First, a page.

In speaking with other triathletes, as well as executives that I work with in my consulting practice, I frequently get asked about mental strategy, focus and goal setting. It is not surprising that those questions come up so regularly; nearly everyone has strong ambitions and clear objectives of wanting to better themselves in a variety of ways.
The principal component that I always emphasize is the need to focus on process over outcome. Or, for another way of phrasing, focusing only on that which you can control.
The idea is very simple in theory: worry only about the aspects of a particular task that you actually can influence, and the finished product (i.e., the outcome) will take care of itself. However, the application of this theory becomes a bit more difficult because a large number of delineated goals are often tied to outcomes – for example, a promotion at work or a specific finish time in a race.
Just a quick investigation into those particular examples reveals the difficulty associated with focusing on outcomes. An athlete may have a particular time or finish position as a goal, but that athlete has absolutely no control over the weather or the other athletes in the competition. If you have a personal best time in mind, yet on race day the weather is 95 degrees with 75 percent humidity, it’s clear that you likely will fall short of that particular time even though you may have had all the fitness necessary to achieve it. The fact remains that you simply can’t control the weather. Similarly, you may be acutely focused on a promotion at work. However, for better or worse, you have no control over your boss’s personal preferences or specific plans for employees.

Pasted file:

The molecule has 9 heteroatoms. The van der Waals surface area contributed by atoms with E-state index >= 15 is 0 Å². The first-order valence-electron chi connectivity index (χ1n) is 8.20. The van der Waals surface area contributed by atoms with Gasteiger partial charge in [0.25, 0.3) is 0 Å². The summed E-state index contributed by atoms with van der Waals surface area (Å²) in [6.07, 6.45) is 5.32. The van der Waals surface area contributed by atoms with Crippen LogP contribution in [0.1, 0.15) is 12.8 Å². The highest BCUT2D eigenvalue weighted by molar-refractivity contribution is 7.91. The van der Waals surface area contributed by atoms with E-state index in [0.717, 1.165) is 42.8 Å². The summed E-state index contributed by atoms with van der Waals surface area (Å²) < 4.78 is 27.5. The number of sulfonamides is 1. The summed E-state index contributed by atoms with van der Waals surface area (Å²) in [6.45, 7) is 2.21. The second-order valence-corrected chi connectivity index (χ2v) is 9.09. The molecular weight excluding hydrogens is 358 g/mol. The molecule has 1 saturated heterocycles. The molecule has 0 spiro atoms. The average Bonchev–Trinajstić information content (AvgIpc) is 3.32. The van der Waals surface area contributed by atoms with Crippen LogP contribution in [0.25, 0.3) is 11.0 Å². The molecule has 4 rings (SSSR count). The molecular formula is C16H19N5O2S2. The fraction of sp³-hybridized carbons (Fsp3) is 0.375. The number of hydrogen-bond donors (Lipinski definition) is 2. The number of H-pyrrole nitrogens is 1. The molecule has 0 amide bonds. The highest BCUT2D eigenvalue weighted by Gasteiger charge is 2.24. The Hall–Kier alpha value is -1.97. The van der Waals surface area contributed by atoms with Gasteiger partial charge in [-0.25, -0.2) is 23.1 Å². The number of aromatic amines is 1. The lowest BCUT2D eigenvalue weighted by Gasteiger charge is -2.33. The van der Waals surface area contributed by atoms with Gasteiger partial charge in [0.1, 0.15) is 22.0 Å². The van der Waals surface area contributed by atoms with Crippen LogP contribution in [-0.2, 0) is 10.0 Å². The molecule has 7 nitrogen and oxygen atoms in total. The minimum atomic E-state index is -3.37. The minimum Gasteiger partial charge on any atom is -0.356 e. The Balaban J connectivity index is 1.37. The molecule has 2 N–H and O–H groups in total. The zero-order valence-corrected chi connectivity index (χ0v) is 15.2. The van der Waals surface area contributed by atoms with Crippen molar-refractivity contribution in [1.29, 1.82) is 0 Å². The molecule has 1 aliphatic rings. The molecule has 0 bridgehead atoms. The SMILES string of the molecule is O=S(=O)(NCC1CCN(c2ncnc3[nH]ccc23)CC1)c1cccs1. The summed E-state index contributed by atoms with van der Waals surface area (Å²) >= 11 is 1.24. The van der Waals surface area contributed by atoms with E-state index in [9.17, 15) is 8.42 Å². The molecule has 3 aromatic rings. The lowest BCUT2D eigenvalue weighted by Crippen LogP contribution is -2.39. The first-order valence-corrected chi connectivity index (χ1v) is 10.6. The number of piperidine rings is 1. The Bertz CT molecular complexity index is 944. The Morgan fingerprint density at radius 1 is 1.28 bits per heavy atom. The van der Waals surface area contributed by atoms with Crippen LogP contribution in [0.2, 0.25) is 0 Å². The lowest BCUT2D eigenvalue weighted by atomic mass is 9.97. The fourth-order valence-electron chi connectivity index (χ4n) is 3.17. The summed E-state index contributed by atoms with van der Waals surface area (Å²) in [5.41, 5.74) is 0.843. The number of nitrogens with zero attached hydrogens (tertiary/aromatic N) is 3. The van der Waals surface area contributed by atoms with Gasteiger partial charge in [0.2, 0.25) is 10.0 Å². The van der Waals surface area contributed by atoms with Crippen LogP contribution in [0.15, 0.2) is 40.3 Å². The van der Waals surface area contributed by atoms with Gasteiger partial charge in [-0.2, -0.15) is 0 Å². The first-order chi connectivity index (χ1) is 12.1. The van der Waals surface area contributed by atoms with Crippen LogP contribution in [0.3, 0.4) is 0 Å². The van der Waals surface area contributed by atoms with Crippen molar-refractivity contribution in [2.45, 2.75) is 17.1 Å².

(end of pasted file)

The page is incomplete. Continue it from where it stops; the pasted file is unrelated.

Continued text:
To worry about those things beyond your control only creates additional problems, further inhibiting the likelihood of goal achievement. Instead, your focus should be placed entirely on process. And that is exactly what I did at Ironman 70.3 Raleigh.
To be perfectly honest, while I understand the concept, I often have difficulty with implementation myself. As a professional triathlete, it’s very difficult not to get caught up in goal setting based on finish position. After all, where you finish ultimately determines how much money you earn. But as mentioned above, I cannot control how my competition performs on any given day. If I set a goal of winning a race and perform to the utmost of my abilities – executing everything perfectly on the day – yet I fall short because a competitor has the race of his life, did I fail?
The correct answer is, of course not. And this is exactly why your focus should be on execution, also known as the “process.” Hitting all of your marks in terms of execution will set you up for the best possible outcome. As such, there is no reason to think about the outcome; it takes care of itself.